CONCLUDING REMARKS: AFTER AND BEYOND THE GREAT MOSAIC EYE
1. In the Descent of Man Darwin explained everything (or nearly everything) except the central question, why and how did man, humanity, become man with the astonishing powers and accomplishments that we have seen, in evolutionary terms, over a remarkably short period? Why did man not remain a rather second-class ape, like his cousins, the gorilla and the chimpanzee? 2. Beyond the Great Mosaic Eye, the creation and preservation of all history and culture through language, we are now advancing, have advanced, to the Great Mosaic Mind, the great extended brain of humanity in a quite different sense from the massive computer brain expected by Olaf Stapledon. The great mind of humanity is more like Amiel’s expectation: “On finira par tâter le pouls à l’espéce et au globe aussi facilement qu’à un malade. L’activité sera convertie en conscience; Gée s’apercevra elle-même.” “We shall come to feel the beating of the heart of the species and of the world as a whole as easily as we can that of an invalid. Activity will transformed into consciousness and the World will perceive itself”. We are evolving, have evolved, to impose our own form of Intelligent Design on evolution, replacing or incorporating natural selection as part of the design. Humanity collectively is gaining possession of the logos. 3. The Ascent of Intelligence has resulted, in large part, from the interplay between language, an individual and collective social faculty, and the world. From the fabric and the processes of the material world we weave the fabric and processes of our minds; we structure - restructure our brains, as children’s brains are restructured to accord with the world in which they find themselves. Language is our external brain, mirroring the world, patterned in time and space. Language gives us something like a Universal Machine, a machine which can do, can tell us how to do, anything we choose. 4. The present generation is at one of the climactic points in human and world evolutionary history. Other climactic events, many linked to language, have been bipedalism, the oncoming of speech, early writing, printing, telecommunication, the computer, the internet, satellite vision, even the incessant conversation of the world with instruments such as twittering, facebook and so on. We can look back billions of years before the advent of life and of humanity; we can look forward billions of years to the end, no doubt, of life and the end of humanity. What is already here is the world mind. 5. Shakespeare in one of his plays (Measure for Measure) referred to the Glassy Essence, the human mind as feeling and reason, memory and prediction. We look in our glassy essence almost as though we are looking at a television screen or at a film but the screen is shaken by the emotions of the body (cf. William James), We see as in a mirror, somewhat darkly, against the background structure of the brain, against our internal structures of memory and expectation, the mirroring by the brain of the external world. 6. The brain is a network of neurons, a network of synapses, an intranet. What is happening, has happened, is that our individual intranet is linked with a massive extranet, not only the computer internet but the internet of human minds, of human brains. The characteristics of the individual human mind and brain have been enlarged, extended, not only symbolically or figuratively but in reality to the whole human mass, the whole human aggregation of neurons, of brain cells. With this comes not only the sharing of knowledge, of thought, but the sharing of feeling, the sharing of the responses of others, of the predicaments of others, of the life of others. There is my feeling now and all others’ feeling now. Feeling is life. 7. Put almost as a slogan, there is an advance in progress from the (existing) United Nations to the developing United Humanity. Not only do we share across the world our perception of events, our interests in athletics, football, baseball or cricket, in music or films, in ‘celebrities’, but the motivations, the sentiments of right and wrong, of the rest of the world. We are oppressed by cruelty and suffering, by the catastrophes and calamities of others, by concern for the physical and animate world we live in. Empathy is part of the human system. 8. We are all part of the common fate of the planet we live on, its future in the cosmic system. Humanity collectively can now be seen as a new Noah’s Ark, travelling across the unimaginable extents of space and time, maybe through the emptiness of existence, as a firework display in eternity (if one accepts eternity). We can cast our seeds in all possible forms into the future. The whitewater torrent of evolution, global and cosmic. is carrying us onward as it has carried us in the past. The self-complexification of matter continues along with the complexification of the individual mind and of the world mind in parallel. At the same time we recognise that each of us as an individual is no more than a point in time and space but perhaps an observing point, a feeling point each a point of view among billions of other points of view, looking out into existence and inward, into our own mind and feeling. All this despite the reality that we are temporary patterns, turbulences of electrons and protons, soon to disappear like ripples on a pool, dissipating but perhaps not finally extinguishing, leaving something behind in the great pattern of time and space, in Minkowski’s continuum. Nothing of what has been can change into Nothing as Parmenides declared over two thousand years ago. You cannot say you never were.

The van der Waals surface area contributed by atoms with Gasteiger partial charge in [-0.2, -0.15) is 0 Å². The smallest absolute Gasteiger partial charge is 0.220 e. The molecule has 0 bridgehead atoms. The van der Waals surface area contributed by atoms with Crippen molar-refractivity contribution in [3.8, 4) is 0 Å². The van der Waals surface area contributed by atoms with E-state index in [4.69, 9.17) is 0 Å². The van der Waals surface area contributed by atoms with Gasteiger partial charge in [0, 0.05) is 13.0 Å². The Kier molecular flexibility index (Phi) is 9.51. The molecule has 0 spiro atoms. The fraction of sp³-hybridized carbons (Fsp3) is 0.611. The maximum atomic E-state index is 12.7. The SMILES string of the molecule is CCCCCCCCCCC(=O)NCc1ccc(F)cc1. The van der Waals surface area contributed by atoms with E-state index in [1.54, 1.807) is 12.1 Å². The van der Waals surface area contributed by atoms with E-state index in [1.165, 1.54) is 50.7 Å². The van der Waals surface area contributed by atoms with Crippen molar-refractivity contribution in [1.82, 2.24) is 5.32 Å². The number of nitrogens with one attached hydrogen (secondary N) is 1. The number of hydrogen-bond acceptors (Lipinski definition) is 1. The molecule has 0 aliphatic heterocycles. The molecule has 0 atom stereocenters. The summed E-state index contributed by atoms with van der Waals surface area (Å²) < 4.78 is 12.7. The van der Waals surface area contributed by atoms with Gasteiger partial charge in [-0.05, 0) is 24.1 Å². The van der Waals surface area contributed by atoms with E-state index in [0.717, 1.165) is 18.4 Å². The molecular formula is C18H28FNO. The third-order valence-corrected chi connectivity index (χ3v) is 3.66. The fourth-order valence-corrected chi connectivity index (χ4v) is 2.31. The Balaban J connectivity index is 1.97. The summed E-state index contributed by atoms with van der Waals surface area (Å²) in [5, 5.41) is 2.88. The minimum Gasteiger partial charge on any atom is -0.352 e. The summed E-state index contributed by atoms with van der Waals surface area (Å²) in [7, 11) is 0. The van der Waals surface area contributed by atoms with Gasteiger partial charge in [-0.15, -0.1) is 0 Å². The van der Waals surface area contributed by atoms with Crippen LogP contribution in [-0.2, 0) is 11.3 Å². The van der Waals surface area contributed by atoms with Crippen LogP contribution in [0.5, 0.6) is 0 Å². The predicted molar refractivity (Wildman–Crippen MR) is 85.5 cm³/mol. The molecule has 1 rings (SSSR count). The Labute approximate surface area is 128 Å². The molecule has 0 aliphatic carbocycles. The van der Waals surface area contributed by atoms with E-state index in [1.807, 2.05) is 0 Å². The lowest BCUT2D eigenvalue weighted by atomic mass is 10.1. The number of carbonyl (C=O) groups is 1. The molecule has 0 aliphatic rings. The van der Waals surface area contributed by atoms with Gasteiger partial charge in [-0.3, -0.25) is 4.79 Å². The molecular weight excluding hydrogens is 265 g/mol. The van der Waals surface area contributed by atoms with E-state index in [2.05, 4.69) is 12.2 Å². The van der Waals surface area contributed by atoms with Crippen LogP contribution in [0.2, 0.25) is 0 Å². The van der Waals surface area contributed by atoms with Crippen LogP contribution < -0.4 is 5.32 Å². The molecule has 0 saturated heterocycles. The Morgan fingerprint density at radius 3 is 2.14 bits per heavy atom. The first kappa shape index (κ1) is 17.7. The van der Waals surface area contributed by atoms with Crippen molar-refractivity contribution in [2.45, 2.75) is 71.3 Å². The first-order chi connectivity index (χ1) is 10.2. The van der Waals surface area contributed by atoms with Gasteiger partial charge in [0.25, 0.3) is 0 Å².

9. And there is much else, some in presentations that cannot be repeated in this book:
Time and Consciousness, La Mettrie and Man as Machine Language as a Mirror of the World,
The Scientific Mind, The Power of Poetry, The Stuff of Thought, Brain Lexicon and Syntax
(all accessible via the url:percepp.com).
There are two other special topics to be pursued in greater depth: A. the significance of affordances in the functioning of the brain, that is the almost automatic relation between the perception or naming of an object and the action triggered by it B. how if any individual or all individuals make the effort (it is explained how, elsewhere) to experience the motor relation between each word and the action or sound associated with it, it can give them a totally new and exciting relation to their own language and their contact with the real world.